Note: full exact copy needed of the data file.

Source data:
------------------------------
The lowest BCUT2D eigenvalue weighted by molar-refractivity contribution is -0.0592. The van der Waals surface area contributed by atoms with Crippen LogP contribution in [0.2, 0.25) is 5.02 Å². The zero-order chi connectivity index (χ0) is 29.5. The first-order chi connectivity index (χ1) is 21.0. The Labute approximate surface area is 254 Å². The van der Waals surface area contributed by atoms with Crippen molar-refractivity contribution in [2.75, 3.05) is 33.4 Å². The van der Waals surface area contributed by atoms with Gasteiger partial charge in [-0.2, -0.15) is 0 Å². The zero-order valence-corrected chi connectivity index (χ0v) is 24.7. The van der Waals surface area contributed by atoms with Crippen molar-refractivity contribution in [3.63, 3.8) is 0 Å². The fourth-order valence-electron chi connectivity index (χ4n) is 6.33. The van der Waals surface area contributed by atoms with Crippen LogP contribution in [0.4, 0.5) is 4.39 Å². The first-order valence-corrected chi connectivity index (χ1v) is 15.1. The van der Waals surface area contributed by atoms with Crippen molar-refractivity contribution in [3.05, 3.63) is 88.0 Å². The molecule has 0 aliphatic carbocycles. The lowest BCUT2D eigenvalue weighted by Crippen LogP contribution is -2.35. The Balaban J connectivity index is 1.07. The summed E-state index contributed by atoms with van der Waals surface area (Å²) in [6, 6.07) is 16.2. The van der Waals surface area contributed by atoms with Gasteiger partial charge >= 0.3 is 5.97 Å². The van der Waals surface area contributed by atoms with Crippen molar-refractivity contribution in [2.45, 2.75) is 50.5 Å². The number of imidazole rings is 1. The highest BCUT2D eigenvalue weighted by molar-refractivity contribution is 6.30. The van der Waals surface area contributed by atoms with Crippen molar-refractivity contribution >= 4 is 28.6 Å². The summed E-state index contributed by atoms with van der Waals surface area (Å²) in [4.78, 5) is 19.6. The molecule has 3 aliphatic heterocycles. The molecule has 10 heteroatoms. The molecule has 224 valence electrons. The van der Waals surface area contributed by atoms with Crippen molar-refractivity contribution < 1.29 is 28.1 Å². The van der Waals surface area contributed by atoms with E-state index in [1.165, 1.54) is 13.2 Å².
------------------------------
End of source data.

The lowest BCUT2D eigenvalue weighted by molar-refractivity contribution is -0.0592. The van der Waals surface area contributed by atoms with Crippen LogP contribution in [0.2, 0.25) is 5.02 Å². The zero-order chi connectivity index (χ0) is 29.5. The first-order chi connectivity index (χ1) is 21.0. The Labute approximate surface area is 254 Å². The van der Waals surface area contributed by atoms with Crippen molar-refractivity contribution in [2.75, 3.05) is 33.4 Å². The van der Waals surface area contributed by atoms with Gasteiger partial charge in [-0.2, -0.15) is 0 Å². The zero-order valence-corrected chi connectivity index (χ0v) is 24.7. The van der Waals surface area contributed by atoms with Crippen molar-refractivity contribution in [3.63, 3.8) is 0 Å². The fourth-order valence-electron chi connectivity index (χ4n) is 6.33. The van der Waals surface area contributed by atoms with Crippen LogP contribution in [0.4, 0.5) is 4.39 Å². The first-order valence-corrected chi connectivity index (χ1v) is 15.1. The van der Waals surface area contributed by atoms with Crippen molar-refractivity contribution in [3.05, 3.63) is 88.0 Å². The molecule has 0 aliphatic carbocycles. The lowest BCUT2D eigenvalue weighted by Crippen LogP contribution is -2.35. The Balaban J connectivity index is 1.07. The summed E-state index contributed by atoms with van der Waals surface area (Å²) in [6, 6.07) is 16.2. The van der Waals surface area contributed by atoms with Gasteiger partial charge >= 0.3 is 5.97 Å². The van der Waals surface area contributed by atoms with Crippen molar-refractivity contribution in [2.45, 2.75) is 50.5 Å². The number of imidazole rings is 1. The highest BCUT2D eigenvalue weighted by molar-refractivity contribution is 6.30. The van der Waals surface area contributed by atoms with Crippen molar-refractivity contribution >= 4 is 28.6 Å². The summed E-state index contributed by atoms with van der Waals surface area (Å²) in [4.78, 5) is 19.6. The molecule has 3 aliphatic heterocycles. The molecule has 10 heteroatoms. The molecule has 224 valence electrons. The van der Waals surface area contributed by atoms with Crippen molar-refractivity contribution < 1.29 is 28.1 Å². The van der Waals surface area contributed by atoms with E-state index in [1.165, 1.54) is 13.2 Å².